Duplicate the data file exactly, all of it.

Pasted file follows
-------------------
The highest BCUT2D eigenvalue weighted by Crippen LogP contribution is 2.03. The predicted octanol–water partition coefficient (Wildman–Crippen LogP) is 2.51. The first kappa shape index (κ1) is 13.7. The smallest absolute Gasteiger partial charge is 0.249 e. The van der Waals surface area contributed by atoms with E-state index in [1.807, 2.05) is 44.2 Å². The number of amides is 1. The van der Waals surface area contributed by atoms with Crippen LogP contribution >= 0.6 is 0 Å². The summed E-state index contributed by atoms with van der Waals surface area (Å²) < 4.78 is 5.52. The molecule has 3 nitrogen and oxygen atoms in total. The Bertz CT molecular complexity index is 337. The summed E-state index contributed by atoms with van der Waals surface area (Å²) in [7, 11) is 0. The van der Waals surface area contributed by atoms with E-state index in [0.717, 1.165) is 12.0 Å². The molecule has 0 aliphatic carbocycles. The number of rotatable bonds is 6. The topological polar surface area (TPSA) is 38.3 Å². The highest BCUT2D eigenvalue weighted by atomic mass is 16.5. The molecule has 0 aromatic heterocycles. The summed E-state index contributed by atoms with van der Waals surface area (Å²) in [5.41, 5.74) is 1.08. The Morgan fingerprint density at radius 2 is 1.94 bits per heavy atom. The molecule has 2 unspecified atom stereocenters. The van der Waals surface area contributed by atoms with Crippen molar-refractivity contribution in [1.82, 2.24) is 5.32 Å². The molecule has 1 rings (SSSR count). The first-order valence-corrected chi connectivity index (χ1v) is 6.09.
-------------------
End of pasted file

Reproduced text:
The highest BCUT2D eigenvalue weighted by Crippen LogP contribution is 2.03. The predicted octanol–water partition coefficient (Wildman–Crippen LogP) is 2.51. The first kappa shape index (κ1) is 13.7. The smallest absolute Gasteiger partial charge is 0.249 e. The van der Waals surface area contributed by atoms with E-state index in [1.807, 2.05) is 44.2 Å². The number of amides is 1. The van der Waals surface area contributed by atoms with Crippen LogP contribution >= 0.6 is 0 Å². The summed E-state index contributed by atoms with van der Waals surface area (Å²) < 4.78 is 5.52. The molecule has 3 nitrogen and oxygen atoms in total. The Bertz CT molecular complexity index is 337. The summed E-state index contributed by atoms with van der Waals surface area (Å²) in [7, 11) is 0. The van der Waals surface area contributed by atoms with E-state index in [0.717, 1.165) is 12.0 Å². The molecule has 0 aliphatic carbocycles. The number of rotatable bonds is 6. The topological polar surface area (TPSA) is 38.3 Å². The highest BCUT2D eigenvalue weighted by atomic mass is 16.5. The molecule has 0 aromatic heterocycles. The summed E-state index contributed by atoms with van der Waals surface area (Å²) in [5.41, 5.74) is 1.08. The Morgan fingerprint density at radius 2 is 1.94 bits per heavy atom. The molecule has 2 unspecified atom stereocenters. The van der Waals surface area contributed by atoms with Crippen molar-refractivity contribution in [1.82, 2.24) is 5.32 Å². The molecule has 1 rings (SSSR count). The first-order valence-corrected chi connectivity index (χ1v) is 6.09.